The only thing more dangerous than a lie...is the truth.
Serial meets Ruth Ware's In a Dark, Dark Wood in this inventive and twisty psychological thriller about a megahit podcast that reopens a murder case - and threatens to unravel the carefully constructed life of the victim's daughter.
Josie Buhrman has spent the last 10 years trying to escape her family's reputation, and with good reason. After her father's murder 13 years prior, her mother ran away to join a cult, and her twin sister, Lanie, once Josie's closest friend and confidante, betrayed her in an unimaginable way. Now Josie has finally put down roots in New York, settling into domestic life with her partner, Caleb, and that's where she intends to stay.
The only problem is that she has lied to Caleb about every detail of her past - starting with her last name.
When investigative reporter Poppy Parnell sets off a media firestorm with a megahit podcast that reopens the long-closed case of Josie's father's murder, Josie's world begins to unravel. Meanwhile, the unexpected death of Josie's long-absent mother forces her to return to her Midwestern hometown, where she must confront the demons from her past - and the lies on which she has staked her future.
Three strikes? I deeply respect Oprah but this is the 3rd book I pick up from her book list that I end up hating.
To be fair, it contained 2 characteristics that I particularly dislike in any book: 1) incessant inner dialogue (and in this case many times whiny) and 2) a huge lie to a lover/loved one that is beyond recoverable. Add to this cartoonish and predictable characters: the bitchy gold digger, the loveable foreigner, the druggie sibling, the obnoxious journalist, and saintly aunt. To compound matters it's easy to figure out who-done-it, and the use of memory loss to conceal it is old. The matter of how we have become obsessed with reality shows and social media without regard to the impact on lives affected, which may have been the main message, is what saves any part of this book. Sadly, what I enjoyed most were the twitter and reddit parts. Maybe that last comment says more about me than the book, but I failed to see any originality in this novel to classify it as a must read in the suspense/thriller genre.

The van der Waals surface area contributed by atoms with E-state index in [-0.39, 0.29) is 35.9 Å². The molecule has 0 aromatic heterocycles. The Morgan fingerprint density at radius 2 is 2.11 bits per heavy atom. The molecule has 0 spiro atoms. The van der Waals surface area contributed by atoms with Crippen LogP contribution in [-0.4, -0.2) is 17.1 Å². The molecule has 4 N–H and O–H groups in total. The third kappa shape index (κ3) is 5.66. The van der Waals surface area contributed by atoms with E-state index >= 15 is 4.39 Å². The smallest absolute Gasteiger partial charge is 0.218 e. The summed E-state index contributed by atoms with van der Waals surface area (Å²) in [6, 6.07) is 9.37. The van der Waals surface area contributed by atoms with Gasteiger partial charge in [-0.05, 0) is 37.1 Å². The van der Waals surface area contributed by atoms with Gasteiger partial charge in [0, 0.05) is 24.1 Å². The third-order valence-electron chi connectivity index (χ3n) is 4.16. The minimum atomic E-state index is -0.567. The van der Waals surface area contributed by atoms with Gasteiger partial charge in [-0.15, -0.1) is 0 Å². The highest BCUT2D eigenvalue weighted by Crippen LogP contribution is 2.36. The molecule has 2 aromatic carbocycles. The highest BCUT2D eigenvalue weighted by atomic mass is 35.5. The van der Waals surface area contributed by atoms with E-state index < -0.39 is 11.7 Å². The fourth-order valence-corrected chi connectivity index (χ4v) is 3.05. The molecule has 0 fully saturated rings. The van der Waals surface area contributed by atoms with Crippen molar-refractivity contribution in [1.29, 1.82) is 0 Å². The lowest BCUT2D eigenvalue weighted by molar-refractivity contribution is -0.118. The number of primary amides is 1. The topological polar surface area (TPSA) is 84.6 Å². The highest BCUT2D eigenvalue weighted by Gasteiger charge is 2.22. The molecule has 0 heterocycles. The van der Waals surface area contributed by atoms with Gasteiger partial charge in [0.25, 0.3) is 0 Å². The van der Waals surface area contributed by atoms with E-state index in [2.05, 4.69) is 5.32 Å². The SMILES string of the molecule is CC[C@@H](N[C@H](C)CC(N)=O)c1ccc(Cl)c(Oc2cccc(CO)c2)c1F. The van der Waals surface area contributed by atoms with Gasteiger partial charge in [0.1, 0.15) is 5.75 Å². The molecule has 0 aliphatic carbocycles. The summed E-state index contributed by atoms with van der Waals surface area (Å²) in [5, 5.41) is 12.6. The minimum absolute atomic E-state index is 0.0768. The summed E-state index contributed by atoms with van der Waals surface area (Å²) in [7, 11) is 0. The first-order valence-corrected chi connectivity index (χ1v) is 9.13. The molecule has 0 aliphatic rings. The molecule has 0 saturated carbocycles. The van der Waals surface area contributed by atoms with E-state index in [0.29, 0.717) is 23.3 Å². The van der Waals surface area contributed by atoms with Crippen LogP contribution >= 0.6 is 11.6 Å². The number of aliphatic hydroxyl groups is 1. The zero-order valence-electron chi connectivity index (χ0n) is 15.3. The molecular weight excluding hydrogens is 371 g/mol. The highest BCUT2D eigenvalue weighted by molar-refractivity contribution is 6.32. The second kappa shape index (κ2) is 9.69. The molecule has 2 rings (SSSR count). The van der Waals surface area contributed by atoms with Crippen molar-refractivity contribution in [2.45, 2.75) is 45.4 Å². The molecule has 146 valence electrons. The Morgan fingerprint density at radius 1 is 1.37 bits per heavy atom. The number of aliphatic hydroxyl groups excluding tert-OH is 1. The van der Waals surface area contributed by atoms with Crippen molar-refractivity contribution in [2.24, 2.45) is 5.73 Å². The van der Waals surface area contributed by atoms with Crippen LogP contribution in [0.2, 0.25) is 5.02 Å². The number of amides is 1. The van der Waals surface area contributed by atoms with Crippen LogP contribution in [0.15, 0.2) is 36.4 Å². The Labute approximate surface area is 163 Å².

1 of 1 people found this review helpful
This book was amazing! If you like murder mysteries I believe this book is worth the time.
I really enjoyed this book. It was an easy fast listen. I will listen to more of her books.
Bad bad bad. I dont know if its the narrator, but i didnt enjoy it at all. I had to finish it because i paid for it.
Really enjoyed this book, so many twists and turns! Love the modern day thriller style (remind me of Gone Girl or Girl on the Train)
The ending was obvious from the first few chapters, I made myself finish it just in the hopes that there'd be some unexpected twist or something. Nope. So dull.
loved it. It was good from the beginning to the end with interesting twists and turns.
I really enjoyed the twists and turns from this book. loved the twins aspect and how time changes things.
Just nope. Not recommended to anyone. The injection of social media does not add to this, nor make it a modern mystery worth reading.
Any additional comments?
The first half of this book is rather intriguing, however it becomes more predictable toward the latter half. The story is interesting and I enjoyed the author integrating podcast and social media culture with the story. Although the ending was probably meant to be a bombshell, it wasn't much of a surprise if you paid attention to the overwhelming amount of bread crumbs along the way. That being said, I did like this book for the most part.